Community group’s court action forces stricter environmental protections for Queensland coal seam gas project - EDO NSW

Community group’s court action forces stricter environmental protections for Queensland coal seam gas project

Community group Western Downs Alliance has successfully negotiated the addition of important environmental conditions to the Santos GLNG Gas Field Development Project in the Surat Basin, Queensland.

9 January 2017

Western Downs Alliance, represented by the Environmental Defenders Office (EDO) NSW, launched a challenge in the Federal Court of Australia against the Federal Minister for the Environment and Energy’s approval of the project, which was granted on 22 March 2016. The Alliance’s challenge was that under the approval the Minister had allowed millions of litres of CSG waste water from the project to be released into surface water systems, such as the stunning and environmentally important Dawson River, without having assessed the environmental impacts this would have. 

The Alliance argued that the Minister’s approval was unlawful because Australia’s environmental laws require that the Minister properly assess a major CSG project’s impacts on water resources such as the Dawson River. This requirement was inserted into Australia’s environmental laws in June 2013, and is known as the Water Trigger. Before the Minister approved the project the Independent Expert Scientific Committee advised that there is ‘considerable scientific uncertainty about potential impacts [of this project] on surface water and groundwater and associated ecosystems’, and that the project’s environmental impacts should be properly assessed. 

The case was set down to be heard by the full bench of the Federal Court of Australia on 13 February 2017, but on 23 December 2016 the Minister and Santos agreed to amend the approval, satisfying the Alliance’s claim. The amendment adds an important condition to the approval: that the project is prohibited from discharging CSG waste water to any watercourse. The amendment means that if Santos in fact wants to release its CSG waste water into any water course in the future it must go through the legal process and have the proposal assessed by the Minister. 

“Although many in the community are concerned about the environmental and social impacts of this substantial CSG project and argue that it should not have been approved, these new conditions on the project should be seen as a win for environmental protection and the integrity of the water trigger, which is an important part of Australia’s environmental laws,” said Sue Higginson, Chief Executive Officer, EDO NSW. “The Minister’s original approval left the door open for Santos to discharge substantial amounts of CSG waste water into surface water systems without further assessment. By taking legal action, our client has ensured that there will be no release of waste water to surface waters under this project and that any future proposal will require a separate application and assessment.”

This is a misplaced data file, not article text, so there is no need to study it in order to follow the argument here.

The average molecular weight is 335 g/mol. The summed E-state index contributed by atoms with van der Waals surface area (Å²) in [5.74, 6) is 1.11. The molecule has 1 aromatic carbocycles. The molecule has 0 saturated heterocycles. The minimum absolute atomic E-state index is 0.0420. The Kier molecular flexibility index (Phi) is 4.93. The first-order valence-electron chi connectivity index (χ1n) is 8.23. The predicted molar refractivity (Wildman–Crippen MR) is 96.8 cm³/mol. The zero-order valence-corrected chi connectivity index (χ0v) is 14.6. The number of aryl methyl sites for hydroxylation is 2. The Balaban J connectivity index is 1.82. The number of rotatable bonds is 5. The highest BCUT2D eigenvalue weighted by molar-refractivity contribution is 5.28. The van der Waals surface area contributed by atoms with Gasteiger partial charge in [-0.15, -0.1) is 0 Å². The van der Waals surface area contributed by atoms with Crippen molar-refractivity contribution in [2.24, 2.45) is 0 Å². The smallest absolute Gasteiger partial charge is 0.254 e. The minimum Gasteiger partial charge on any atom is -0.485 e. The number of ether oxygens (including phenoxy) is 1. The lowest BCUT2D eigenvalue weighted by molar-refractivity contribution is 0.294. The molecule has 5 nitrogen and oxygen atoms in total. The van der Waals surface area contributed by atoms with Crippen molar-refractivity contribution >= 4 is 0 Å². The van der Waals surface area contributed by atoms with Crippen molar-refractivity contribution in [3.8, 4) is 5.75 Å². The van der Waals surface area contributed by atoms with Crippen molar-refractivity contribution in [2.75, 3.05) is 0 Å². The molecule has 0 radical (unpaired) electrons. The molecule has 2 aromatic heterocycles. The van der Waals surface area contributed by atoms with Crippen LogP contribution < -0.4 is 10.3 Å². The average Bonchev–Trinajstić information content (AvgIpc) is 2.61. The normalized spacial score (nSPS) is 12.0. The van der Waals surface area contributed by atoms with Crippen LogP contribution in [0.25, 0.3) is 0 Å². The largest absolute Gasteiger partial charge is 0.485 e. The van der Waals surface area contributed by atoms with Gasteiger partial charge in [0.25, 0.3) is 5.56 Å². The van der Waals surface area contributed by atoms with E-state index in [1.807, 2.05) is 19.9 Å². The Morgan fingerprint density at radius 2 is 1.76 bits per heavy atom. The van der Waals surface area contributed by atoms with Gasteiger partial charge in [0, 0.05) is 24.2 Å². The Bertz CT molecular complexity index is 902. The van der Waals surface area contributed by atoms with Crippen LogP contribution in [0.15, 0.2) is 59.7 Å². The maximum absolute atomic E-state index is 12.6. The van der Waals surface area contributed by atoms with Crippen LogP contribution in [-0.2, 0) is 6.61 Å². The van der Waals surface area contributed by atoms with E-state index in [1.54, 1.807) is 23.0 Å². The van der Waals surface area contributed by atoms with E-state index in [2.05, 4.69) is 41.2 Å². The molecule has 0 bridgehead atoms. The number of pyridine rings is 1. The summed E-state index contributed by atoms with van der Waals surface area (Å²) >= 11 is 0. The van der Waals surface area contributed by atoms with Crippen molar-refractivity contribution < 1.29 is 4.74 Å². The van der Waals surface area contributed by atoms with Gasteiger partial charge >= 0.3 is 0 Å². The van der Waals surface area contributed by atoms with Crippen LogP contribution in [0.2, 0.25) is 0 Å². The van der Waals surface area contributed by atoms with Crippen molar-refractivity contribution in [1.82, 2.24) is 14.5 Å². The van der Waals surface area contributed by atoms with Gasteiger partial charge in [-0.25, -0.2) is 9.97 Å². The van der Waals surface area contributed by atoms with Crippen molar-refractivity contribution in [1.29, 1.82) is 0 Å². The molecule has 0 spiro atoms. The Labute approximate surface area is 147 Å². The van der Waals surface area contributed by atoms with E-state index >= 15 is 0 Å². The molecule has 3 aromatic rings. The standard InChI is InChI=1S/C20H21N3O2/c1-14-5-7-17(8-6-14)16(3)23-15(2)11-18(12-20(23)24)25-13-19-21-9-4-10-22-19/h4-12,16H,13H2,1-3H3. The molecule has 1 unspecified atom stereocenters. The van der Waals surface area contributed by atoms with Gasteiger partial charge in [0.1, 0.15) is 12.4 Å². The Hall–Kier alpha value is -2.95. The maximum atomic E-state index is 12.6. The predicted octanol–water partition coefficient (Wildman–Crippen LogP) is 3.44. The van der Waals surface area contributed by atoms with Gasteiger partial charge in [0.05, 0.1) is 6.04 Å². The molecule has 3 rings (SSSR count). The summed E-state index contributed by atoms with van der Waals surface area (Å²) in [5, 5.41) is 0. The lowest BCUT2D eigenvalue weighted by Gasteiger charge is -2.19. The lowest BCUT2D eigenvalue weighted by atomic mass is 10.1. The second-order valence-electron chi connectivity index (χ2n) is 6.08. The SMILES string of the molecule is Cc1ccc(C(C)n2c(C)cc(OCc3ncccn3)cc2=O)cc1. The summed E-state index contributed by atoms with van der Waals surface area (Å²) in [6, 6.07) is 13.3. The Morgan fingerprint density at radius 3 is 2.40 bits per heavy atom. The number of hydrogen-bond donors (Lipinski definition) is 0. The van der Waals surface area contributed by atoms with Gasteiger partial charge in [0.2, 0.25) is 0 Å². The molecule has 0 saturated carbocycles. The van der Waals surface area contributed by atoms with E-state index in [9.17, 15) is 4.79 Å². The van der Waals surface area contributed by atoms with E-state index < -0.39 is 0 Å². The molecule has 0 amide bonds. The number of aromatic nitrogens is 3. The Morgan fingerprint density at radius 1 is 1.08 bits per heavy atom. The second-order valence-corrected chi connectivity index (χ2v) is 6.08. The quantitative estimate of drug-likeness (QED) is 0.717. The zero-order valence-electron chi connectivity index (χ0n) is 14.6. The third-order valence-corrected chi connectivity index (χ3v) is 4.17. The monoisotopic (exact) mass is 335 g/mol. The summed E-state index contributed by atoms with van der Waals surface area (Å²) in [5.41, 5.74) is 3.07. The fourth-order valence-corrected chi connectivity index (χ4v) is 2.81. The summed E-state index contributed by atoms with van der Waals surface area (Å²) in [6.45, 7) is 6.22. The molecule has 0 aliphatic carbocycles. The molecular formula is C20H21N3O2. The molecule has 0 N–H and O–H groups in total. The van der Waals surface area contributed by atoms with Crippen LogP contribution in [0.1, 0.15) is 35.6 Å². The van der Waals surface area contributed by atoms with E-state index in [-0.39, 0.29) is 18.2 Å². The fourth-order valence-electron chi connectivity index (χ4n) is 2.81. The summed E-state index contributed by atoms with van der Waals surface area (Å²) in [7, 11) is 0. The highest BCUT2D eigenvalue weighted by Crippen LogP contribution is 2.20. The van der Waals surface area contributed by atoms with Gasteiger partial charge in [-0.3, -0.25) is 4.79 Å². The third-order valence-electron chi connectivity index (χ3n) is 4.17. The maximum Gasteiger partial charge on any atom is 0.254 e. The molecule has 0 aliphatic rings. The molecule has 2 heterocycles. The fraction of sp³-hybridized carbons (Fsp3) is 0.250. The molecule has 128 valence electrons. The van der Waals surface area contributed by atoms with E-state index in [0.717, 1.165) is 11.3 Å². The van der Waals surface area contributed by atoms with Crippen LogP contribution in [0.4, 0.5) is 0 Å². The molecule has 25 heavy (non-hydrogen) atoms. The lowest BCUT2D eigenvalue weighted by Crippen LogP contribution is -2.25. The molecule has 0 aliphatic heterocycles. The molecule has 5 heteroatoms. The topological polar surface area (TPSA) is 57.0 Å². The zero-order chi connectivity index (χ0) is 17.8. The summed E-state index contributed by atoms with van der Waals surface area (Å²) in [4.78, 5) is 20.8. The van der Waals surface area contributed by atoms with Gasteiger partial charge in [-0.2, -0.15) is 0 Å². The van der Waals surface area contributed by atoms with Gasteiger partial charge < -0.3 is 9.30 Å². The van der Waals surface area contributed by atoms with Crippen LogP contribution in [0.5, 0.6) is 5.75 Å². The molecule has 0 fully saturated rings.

“The community is rightly concerned about Santos’s activities in the Surat Basin – in 2013 Santos began discharging CSG waste water generated from its existing GLNG Project into the Dawson River after discovering it has no other viable means of dealing with the millions of litres of waste water. So it’s critically important that the Government and Santos are held to account as to how the waste water generated by the new CSG wells in the extension project will be dealt with under the Commonwealth approval. 

“This case is another great example of the importance of the community’s right to be able to uphold Commonwealth laws designed to protect the environment. The community’s right to access environmental justice is essential to ensure our environment is not irreversibly degraded and our economy grows sustainably.” 

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